Sex. Politics. Religion. These topics fall into the “forbidden at the dinner table” category but are certainly topics that everyone finds interesting and loves to debate. Religion has been a topic of discussion since the dawn of man.

JESSICA SMIT

Sex. Politics. Religion. These topics fall into the “forbidden at the dinner table” category but are certainly topics that everyone finds interesting and loves to debate. Religion has been a topic of discussion since the dawn of man.

Religion gives evidence of the evolution of human thinking throughout the ages. One of the interesting chapters of this story is the most recent one: the relationship between Judaism, Christianity, and Islam.

Little is known about beliefs held by the most primitive people and many different theories about the origin of religion developed over the ages. The nature-worship theory claims that human beings developed religion because they didn’t understand the forces of nature surrounding them. They thus devised a system that could explain the mysteries of the universe and deities to whom they could pray when they felt vulnerable.

Along with this is a wish-fulfilment theory – in times of trouble people feel as though they can’t cope with life and project their wishes onto gods and religions. For others religion is a scheme devised by a select group in power to control the masses: as Karl Marx said, “Religion is the opiate of the people.”

A French theologian, John Calvin, was of the view that the “seed of religion”, or semen religionis, is found in human nature. This means that human beings have some sort of innate disposition to believe in a “creator god”.

Sakhile Nkosi, a second-year student, feels that these theories are attempting to explain the inexplicable. She says that, “All religions stem from some form of faith and faith cannot be justified or explained.”

The traditional view is that God revealed religion and certain religious truths to human beings at different points in our development.

The story of Judaism, Christianity and Islam reads almost as sub-chapters within the Middle Eastern chapter of religion.

Judaism came first, and with their belief in one God the Old Testament of the Bible was written. Followers of Judaism believe the first five books were written by Moses, and these are referred to as the Torah. Then there is the Nev’im, which comprises the books about the many prophets of Israel and the Ketuvim, which includes books such as Psalms, Proverbs and Chronicles.

Christianity came next, around the first century AD, with the life of Jesus of Nazareth. Jesus was Jewish, and throughout his life he gathered a group of disciples who believed him to be the son of God. The New Testament was then written by certain of his followers some years after his death. Christians therefore kept the Jewish beliefs, but added their own new beliefs to them. Today, Jewish people do believe in the existence of Jesus, but do not subscribe to the notion that he was the son of God, sticking solely to their Old Testament beliefs.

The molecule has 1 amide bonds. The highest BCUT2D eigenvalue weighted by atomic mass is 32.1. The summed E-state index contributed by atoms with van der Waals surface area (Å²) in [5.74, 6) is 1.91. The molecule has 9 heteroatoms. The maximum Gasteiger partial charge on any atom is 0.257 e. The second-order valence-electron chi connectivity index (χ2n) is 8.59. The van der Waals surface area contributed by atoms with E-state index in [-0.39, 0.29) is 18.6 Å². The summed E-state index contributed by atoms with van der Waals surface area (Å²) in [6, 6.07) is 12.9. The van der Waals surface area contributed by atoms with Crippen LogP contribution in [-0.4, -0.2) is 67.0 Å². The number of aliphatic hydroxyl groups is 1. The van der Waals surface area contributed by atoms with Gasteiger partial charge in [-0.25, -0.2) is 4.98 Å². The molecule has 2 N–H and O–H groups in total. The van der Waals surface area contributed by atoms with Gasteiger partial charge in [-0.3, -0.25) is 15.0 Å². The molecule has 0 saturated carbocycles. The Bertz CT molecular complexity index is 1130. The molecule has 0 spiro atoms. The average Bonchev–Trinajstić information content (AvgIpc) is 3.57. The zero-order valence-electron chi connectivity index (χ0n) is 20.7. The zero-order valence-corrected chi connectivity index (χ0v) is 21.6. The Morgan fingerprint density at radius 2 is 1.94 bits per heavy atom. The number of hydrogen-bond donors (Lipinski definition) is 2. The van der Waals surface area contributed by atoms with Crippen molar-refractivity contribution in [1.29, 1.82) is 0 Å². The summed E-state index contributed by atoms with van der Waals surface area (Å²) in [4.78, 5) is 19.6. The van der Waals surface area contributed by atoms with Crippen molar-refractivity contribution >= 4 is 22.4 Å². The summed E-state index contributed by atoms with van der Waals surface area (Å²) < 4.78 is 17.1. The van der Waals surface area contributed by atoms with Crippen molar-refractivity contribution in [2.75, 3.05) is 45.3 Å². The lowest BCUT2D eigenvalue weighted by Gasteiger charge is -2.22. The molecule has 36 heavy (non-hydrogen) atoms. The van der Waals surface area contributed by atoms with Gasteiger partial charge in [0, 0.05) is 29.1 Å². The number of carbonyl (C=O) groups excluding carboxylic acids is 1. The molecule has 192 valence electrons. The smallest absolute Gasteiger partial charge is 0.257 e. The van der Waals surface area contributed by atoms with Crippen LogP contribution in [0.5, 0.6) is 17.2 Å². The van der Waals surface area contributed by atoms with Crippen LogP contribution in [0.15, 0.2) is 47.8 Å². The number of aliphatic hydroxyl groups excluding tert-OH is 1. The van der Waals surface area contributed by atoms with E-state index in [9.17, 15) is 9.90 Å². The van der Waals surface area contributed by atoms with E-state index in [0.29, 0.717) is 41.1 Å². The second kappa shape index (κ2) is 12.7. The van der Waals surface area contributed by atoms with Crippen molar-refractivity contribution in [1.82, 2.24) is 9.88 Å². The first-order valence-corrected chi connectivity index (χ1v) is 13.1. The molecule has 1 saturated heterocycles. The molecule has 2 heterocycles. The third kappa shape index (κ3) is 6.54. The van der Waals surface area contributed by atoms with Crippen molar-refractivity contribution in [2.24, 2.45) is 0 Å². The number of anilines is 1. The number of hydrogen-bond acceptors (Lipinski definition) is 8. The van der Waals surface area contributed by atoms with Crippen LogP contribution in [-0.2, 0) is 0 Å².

Then there was Islam, with the life of Muhammad the prophet, about 500 years after the life of Jesus of Nazareth. Muhammad claimed to have received messages from God, or Allah in Arabic, through Gabriel, who spoke to him in his dreams. The Muslim Holy Scripture, the Quran, was then recited by Muhammad who was illiterate. Islam also believes in the “sayings” of Moses, the prophets, David and Jesus. They agree that Jesus was an important religious figure, but they reject the belief that he was the son of God. They merely believe that Jesus was a prophet who preceded Muhammad. They believe that throughout the ages God has revealed religious truths to various prophets and that Muhammad was the final of these prophets.

Therefore, it could be surmised that these are three chapters in the same story of the same God. Ferial Carelse, a third-year Journalism student who follows Islamic belief says, “All these religions are just deifying a part of the same omnipotent being. Many people share this view. It’s an open secret.” Of course it is not this simple. The three religions do not accept the validity of either of the others which has led to conflicts the world over.

Mark le Roux, a student with a BTh Theology degree, explains his reason for choosing Christianity was because of a CS Lewis quote, which states that the one thing that makes Christianity unique among other religions is grace. He goes on to say that he hopes everyone goes to heaven “because God loves my Muslim and Hindu friends just as much as He loves me.”

An indication that beliefs are forever evolving and that new “religions” are forming is that there are many modern beliefs. The Christian church has broken up into many denominations since the Protestants decided to part ways with the Catholic Church. From there Protestantism broke up into many smaller denominations such as the Methodists and the Calvinists. Islam also has different denominations such as the Sunnis and Shi’ites. The most distinguishable difference in their beliefs is that the Sunnis believe that a caliph, or a successor of Islamic leadership, is ideally elected by consensus. Whilst the Shi’ites believe that a caliph is appointed by divine will. Therefore they disagree on the rightful successors of Muhammad.

Meanwhile, whole new religions such as Scientology have emerged. A growing number of people have also completely rejected the whole notion of religion.This brings up the question of what the future holds for religion?

Carelse believes that “[religion] is an unavoidable part of our existence. We live these almost soulless lives where reality can be tough. Religion is an escape, one that offers guidance. The only problem is that 2000-year-old guidance may be a little stale.”

Thus, it seems human beings will continue to be fascinated, albeit somewhat confused, by religion and its never-ending evolution.

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